Notable points include Hansen`s assertion that "scientists and political forces" are failing to deal with global warming because "scientists present the facts about climate change clinically, failing to stress that business-as-usual will transform the planet" and because "the press and television, despite an overwhelming scientific consensus...give equal time to fringe contrarians". He used to spread the blame equally between the two, he says, but no longer does so: commercial interests are, he says, more culpable.
["balance" may one of the great unspeak words of our time].
One of things Hansen doesn´t really explore in his piece is the relation between development and climate change, and the politics thereof. That´s where I think a recent article in The Economist piece is useful.
Bolton v Gore reports an exercise at the UN (without those pesky Europeans) to rank priorities. Which should come first -- hunger and disease or climate change?
Of course there need to be priorities in spending, but in my view there can be big pitfalls in attempting to rank very different challenges against each other as if they were all exchangeable units from the same budget. Often, like is not being compared with like. And this is not to speak of the fact that climate change was "set up to fail" in the Copenhagen Con. (The Economist did acknowledge this at one point, but now with a change of editor, that honesty may have been forgotten. After all, the article perpetuates the lie that Al Gore was "nipped at the post" in the 2000 election -- not that the election was stolen).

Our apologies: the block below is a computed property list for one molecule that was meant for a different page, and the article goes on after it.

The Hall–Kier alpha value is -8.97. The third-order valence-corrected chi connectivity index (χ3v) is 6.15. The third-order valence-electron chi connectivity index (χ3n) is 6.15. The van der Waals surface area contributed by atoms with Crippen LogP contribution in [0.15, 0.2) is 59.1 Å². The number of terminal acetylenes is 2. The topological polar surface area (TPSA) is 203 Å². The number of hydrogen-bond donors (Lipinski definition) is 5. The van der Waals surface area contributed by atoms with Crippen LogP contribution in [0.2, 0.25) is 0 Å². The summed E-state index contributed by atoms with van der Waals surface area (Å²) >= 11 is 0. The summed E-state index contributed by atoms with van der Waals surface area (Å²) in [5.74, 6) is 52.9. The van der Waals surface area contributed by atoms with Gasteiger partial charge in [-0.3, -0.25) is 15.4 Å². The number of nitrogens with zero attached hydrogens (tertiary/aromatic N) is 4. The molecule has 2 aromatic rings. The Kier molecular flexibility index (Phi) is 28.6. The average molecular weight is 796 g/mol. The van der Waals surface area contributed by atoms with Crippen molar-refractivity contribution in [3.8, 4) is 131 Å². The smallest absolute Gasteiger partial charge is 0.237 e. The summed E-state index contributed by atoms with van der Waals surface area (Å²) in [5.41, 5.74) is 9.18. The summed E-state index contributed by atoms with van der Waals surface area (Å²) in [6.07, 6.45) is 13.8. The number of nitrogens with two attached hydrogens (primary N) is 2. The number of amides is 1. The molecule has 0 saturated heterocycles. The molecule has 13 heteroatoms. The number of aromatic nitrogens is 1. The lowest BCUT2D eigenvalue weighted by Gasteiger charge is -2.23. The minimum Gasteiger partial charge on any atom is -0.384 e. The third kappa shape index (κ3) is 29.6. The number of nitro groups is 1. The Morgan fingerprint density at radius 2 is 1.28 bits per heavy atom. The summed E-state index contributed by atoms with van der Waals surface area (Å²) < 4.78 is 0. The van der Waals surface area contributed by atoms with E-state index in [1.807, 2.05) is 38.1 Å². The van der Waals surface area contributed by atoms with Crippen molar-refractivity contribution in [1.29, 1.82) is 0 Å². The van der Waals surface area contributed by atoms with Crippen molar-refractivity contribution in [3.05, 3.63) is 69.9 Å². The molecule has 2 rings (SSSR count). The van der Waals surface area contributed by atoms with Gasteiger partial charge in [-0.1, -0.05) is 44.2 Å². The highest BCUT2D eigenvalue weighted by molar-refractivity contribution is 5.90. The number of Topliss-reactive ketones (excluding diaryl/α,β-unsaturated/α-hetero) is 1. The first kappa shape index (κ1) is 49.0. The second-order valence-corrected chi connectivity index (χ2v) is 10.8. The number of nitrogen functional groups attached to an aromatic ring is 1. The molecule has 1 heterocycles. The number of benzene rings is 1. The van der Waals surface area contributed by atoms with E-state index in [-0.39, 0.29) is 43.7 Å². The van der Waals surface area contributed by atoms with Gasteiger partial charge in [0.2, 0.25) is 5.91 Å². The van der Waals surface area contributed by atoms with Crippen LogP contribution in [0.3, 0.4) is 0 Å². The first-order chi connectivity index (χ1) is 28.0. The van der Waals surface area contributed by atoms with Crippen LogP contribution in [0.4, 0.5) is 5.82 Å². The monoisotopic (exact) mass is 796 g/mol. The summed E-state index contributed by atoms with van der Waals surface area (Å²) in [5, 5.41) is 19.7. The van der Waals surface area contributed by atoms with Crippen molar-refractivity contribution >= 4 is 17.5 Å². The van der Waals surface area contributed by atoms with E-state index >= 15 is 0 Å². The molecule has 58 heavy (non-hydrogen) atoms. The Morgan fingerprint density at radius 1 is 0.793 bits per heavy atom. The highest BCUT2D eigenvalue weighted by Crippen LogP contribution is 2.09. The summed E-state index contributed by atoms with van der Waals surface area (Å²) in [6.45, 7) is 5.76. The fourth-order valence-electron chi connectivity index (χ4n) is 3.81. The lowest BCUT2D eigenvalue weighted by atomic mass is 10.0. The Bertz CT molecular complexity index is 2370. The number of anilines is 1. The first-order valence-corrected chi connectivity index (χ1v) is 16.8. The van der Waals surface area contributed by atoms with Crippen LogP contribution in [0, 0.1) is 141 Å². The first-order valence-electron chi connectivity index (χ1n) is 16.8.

I´d be glad of others views on this, because getting the political arguments concerning development right may prove to be as important as winning the media war in the US and elsewhere over the science of climate change.
An American friend who works on new water and sanitation technologies for developing countries writes:
the [UN] ambassadors selected clean drinking water among their top priorities, which will be impossible to achieve unless they directly address the local and global issues associated with environmental degradation. Whichever way you go about it, you have to address the fragile basis of human life on this planet.